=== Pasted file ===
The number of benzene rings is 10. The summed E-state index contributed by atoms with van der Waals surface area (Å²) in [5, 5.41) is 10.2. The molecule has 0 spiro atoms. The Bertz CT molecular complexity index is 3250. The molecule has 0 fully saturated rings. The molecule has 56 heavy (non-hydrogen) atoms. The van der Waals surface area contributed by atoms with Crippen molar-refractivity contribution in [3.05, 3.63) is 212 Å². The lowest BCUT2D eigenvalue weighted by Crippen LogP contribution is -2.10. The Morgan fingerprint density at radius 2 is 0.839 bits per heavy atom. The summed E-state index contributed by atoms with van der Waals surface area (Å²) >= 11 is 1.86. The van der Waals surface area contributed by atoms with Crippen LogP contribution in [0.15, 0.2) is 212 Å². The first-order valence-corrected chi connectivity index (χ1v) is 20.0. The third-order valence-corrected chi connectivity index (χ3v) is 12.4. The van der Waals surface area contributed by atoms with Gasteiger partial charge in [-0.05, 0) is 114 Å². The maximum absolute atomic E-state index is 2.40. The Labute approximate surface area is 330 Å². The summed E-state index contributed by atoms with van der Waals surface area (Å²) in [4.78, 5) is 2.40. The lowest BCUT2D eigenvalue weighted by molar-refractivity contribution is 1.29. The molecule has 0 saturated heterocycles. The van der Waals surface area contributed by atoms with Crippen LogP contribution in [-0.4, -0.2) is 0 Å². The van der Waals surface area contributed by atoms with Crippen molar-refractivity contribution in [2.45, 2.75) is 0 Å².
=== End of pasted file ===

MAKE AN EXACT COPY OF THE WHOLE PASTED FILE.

The number of benzene rings is 10. The summed E-state index contributed by atoms with van der Waals surface area (Å²) in [5, 5.41) is 10.2. The molecule has 0 spiro atoms. The Bertz CT molecular complexity index is 3250. The molecule has 0 fully saturated rings. The molecule has 56 heavy (non-hydrogen) atoms. The van der Waals surface area contributed by atoms with Crippen molar-refractivity contribution in [3.05, 3.63) is 212 Å². The lowest BCUT2D eigenvalue weighted by Crippen LogP contribution is -2.10. The Morgan fingerprint density at radius 2 is 0.839 bits per heavy atom. The summed E-state index contributed by atoms with van der Waals surface area (Å²) >= 11 is 1.86. The van der Waals surface area contributed by atoms with Crippen LogP contribution in [0.15, 0.2) is 212 Å². The first-order valence-corrected chi connectivity index (χ1v) is 20.0. The third-order valence-corrected chi connectivity index (χ3v) is 12.4. The van der Waals surface area contributed by atoms with Gasteiger partial charge in [-0.05, 0) is 114 Å². The maximum absolute atomic E-state index is 2.40. The Labute approximate surface area is 330 Å². The summed E-state index contributed by atoms with van der Waals surface area (Å²) in [4.78, 5) is 2.40. The lowest BCUT2D eigenvalue weighted by molar-refractivity contribution is 1.29. The molecule has 0 saturated heterocycles. The van der Waals surface area contributed by atoms with Crippen LogP contribution in [-0.4, -0.2) is 0 Å². The van der Waals surface area contributed by atoms with Crippen molar-refractivity contribution in [2.45, 2.75) is 0 Å².